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What the death of the 710 freeway extension means for the future of transportation in Southern California




File: I-710/60 Freeway Interchange, Los Angeles CA
File: I-710/60 Freeway Interchange, Los Angeles CA
Joe Wolf via Flickr

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This week marked the end of a battle that has divided local communities for longer than most of us have been alive. And it was all about a freeway.

A freeway extension to be precise. 

One that would connect the 210 and 710 freeways along a route through the San Gabriel Valley. The controversy developed and brewed over the course of 60 years. Houses along the planned accessway were condemned. As years went by, the plan morphed from a traditional freeway into a tunnel.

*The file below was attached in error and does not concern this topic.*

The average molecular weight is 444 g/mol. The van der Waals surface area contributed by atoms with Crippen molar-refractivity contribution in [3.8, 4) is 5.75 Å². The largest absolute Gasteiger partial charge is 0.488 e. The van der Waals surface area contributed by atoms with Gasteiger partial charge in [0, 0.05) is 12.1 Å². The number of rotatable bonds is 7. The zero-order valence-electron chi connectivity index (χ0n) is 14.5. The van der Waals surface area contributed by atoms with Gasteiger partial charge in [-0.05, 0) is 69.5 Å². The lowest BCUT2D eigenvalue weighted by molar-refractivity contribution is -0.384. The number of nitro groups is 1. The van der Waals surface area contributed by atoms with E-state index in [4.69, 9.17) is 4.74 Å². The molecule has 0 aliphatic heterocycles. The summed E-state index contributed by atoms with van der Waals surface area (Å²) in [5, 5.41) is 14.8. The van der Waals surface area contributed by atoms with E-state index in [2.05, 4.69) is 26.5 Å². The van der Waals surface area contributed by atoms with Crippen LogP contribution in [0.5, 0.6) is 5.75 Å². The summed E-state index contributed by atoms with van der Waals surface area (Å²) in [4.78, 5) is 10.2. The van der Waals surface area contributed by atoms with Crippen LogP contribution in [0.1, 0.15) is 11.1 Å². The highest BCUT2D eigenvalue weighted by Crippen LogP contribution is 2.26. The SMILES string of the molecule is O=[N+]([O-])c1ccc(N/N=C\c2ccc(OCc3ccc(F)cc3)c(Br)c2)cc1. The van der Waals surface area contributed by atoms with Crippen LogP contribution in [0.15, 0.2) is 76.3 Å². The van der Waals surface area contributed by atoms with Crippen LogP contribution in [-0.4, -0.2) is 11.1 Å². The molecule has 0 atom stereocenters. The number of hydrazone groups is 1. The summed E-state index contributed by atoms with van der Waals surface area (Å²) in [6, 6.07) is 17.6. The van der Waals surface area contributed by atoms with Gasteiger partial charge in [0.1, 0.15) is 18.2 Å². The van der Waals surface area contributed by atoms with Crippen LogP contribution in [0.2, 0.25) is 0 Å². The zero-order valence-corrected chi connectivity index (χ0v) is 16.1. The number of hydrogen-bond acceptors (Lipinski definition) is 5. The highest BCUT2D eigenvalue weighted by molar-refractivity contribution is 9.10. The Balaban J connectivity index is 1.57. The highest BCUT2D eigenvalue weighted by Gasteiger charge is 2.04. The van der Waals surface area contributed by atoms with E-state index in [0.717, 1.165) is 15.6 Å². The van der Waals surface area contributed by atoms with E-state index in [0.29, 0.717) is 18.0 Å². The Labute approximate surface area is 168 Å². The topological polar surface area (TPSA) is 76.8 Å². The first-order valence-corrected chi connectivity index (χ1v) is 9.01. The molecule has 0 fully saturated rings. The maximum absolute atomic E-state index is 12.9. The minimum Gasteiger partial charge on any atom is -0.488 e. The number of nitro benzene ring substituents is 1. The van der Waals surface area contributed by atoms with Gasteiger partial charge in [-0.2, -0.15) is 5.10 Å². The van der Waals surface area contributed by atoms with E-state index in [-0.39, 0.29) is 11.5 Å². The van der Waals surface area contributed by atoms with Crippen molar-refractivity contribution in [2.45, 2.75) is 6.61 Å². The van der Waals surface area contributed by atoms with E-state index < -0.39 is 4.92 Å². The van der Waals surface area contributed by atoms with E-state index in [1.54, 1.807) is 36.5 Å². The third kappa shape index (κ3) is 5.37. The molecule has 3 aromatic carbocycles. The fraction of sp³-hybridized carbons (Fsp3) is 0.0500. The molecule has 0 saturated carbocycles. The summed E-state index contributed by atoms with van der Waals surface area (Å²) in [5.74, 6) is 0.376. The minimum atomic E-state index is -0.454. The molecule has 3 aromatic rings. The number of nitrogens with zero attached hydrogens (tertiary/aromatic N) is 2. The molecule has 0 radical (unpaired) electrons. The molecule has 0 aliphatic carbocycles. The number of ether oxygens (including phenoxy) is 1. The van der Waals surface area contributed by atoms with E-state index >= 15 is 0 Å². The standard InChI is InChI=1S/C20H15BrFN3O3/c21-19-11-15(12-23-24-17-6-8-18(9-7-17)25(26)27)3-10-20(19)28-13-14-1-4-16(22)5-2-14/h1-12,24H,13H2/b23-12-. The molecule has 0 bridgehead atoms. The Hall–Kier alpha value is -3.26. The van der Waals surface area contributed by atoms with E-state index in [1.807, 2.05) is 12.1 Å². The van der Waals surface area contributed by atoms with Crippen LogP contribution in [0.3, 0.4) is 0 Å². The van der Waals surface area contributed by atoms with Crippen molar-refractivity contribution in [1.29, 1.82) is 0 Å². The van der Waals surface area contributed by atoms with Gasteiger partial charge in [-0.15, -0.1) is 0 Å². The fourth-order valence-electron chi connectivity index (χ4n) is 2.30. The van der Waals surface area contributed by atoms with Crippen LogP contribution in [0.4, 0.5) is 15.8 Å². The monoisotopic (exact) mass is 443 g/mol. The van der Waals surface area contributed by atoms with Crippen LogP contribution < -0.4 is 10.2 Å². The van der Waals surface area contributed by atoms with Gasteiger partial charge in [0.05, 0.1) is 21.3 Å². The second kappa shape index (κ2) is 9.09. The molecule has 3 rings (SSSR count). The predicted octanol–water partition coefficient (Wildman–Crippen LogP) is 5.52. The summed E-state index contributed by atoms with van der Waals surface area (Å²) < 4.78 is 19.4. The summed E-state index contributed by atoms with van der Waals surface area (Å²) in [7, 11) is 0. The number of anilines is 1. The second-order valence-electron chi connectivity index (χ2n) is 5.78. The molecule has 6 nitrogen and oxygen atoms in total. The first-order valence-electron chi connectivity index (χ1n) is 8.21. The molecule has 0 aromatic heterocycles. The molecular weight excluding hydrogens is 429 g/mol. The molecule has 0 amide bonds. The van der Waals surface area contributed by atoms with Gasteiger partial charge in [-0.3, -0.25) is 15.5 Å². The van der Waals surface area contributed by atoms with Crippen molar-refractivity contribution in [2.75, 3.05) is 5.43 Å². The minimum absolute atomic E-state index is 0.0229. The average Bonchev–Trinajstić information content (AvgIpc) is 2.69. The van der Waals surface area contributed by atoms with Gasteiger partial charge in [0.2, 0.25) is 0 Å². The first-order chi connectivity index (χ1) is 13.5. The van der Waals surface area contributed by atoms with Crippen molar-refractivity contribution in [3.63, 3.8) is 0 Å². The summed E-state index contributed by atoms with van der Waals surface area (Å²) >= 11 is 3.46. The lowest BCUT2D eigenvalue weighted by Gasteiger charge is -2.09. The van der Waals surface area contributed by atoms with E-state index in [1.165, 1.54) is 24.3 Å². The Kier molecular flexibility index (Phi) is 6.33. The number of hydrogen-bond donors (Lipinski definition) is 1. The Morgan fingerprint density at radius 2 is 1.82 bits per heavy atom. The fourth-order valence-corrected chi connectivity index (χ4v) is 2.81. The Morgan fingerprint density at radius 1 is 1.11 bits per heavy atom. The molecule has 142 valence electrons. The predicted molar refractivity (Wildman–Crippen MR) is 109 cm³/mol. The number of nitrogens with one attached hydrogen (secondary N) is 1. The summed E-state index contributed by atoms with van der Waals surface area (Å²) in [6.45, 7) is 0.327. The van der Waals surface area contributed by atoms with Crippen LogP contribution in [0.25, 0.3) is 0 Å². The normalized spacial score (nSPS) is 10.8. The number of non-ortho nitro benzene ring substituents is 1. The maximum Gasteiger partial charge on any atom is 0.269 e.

But on Wednesday, Metro put a stake in its heart – voting unanimously to pull its support from the project. That didn't just put the cap on an epic transportation struggle, it marks the end of an era in Los Angeles - the age of freeway construction.

And that brings us to Martin Wachs. He's a professor emeritus at UCLA. He's spent his life studying transportation, and he's been following the fight over the 710 since he moved here back in 1971. He spoke to A Martinez about the failed expansion and the future of freeways in Los Angeles.

"I think we are at the end of the freeway building era but not the freeway using era," says Wachs. "We will of course amend freeways - widen lanes, replaces overpasses [and] open shoulders for traffic." 

To listen the full segment, click the blue play button above.



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